the punishment of this merchant."

When the first old man had finished his story, the second, who was leading the

two black dogs, said to the genius, "I am going to tell you what happened to me,

and I am sure that you will find my story even more astonishing than the one to

which you have just been listening. But when I have related it, will you grant me

also the third part of the merchant's punishment?"

"Yes," replied the genius, "provided that your story surpasses that of the hind."

With this agreement the second old man began in this way.

The Story of the Second Old Man,

and of the Two Black Dogs

Great prince of the genii, you must know that we are three brothers-- these two

black dogs and myself. Our father died, leaving us each a thousand sequins.

With this sum we all three took up the same profession, and became merchants.

A short time after we had opened our shops, my eldest brother, one of these two

dogs, resolved to travel in foreign countries for the sake of merchandise. With

this intention he sold all he had and bought merchandise suitable to the voyages

he was about to make. He set out, and was away a whole year. At the end of this

time a beggar came to my shop. "Good-day," I said. "Good-day," he answered;

"is it possible that you do not recognise me?" Then I looked at him closely and

saw he was my brother. I made him come into my house, and asked him how he

had fared in his enterprise.

"Do not question me," he replied, "see me, you see all I have. It would but renew

my trouble to tell of all the misfortunes that have befallen me in a year, and have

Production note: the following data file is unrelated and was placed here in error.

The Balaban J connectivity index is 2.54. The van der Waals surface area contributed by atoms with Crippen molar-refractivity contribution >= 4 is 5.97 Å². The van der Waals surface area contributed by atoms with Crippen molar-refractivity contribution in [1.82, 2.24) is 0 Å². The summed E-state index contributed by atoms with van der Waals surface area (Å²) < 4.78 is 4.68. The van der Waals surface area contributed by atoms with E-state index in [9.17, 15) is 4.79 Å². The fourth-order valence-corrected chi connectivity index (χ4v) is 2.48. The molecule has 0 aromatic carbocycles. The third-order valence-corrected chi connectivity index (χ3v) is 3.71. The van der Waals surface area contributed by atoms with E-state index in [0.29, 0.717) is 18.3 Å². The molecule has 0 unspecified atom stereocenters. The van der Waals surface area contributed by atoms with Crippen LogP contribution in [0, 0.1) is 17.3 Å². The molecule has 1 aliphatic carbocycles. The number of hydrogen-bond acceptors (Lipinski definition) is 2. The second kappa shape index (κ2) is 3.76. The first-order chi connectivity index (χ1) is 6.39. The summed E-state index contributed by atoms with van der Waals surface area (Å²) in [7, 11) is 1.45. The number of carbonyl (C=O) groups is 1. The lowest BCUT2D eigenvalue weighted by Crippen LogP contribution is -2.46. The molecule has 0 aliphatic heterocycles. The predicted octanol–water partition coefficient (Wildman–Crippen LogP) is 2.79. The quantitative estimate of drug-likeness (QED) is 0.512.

brought me to this state."

I shut up my shop, paid him every attention, taking him to the bath, giving him my

most beautiful robes. I examined my accounts, and found that I had doubled my

capital--that is, that I now possessed two thousand sequins. I gave my brother

half, saying: "Now, brother, you can forget your losses." He accepted them with

joy, and we lived together as we had before.

Some time afterwards my second brother wished also to sell his business and

travel. My eldest brother and I did all we could to dissuade him, but it was of no

use. He joined a caravan and set out. He came back at the end of a year in the

same state as his elder brother. I took care of him, and as I had a thousand

sequins to spare I gave them to him, and he re-opened his shop.

One day, my two brothers came to me to propose that we should make a journey

and trade. At first I refused to go. "You travelled," I said, "and what did you gain?"

But they came to me repeatedly, and after having held out for five years I at last

gave way. But when they had made their preparation, and they began to buy the

merchandise we needed, they found they had spent every piece of the thousand

sequins I had given them. I did not reproach them. I divided my six thousand

sequins with them, giving a thousand to each and keeping one for myself, and

the other three I buried in a corner of my house. We bought merchandise, loaded

a vessel with it, and set forth with a favorable wind.

After two months' sailing we arrived at a seaport, where we disembarked and did

a great trade. Then we bought the merchandise of the country, and were just

going to sail once more, when I was stopped on the shore by a beautiful though

poorly dressed woman. She came up to me, kissed my hand, and implored me to

marry her, and take her on board. At first I refused, but she begged so hard and

promised to be such a good wife to me, that at last I consented. I got her some

beautiful dresses, and after having married her, we embarked and set sail.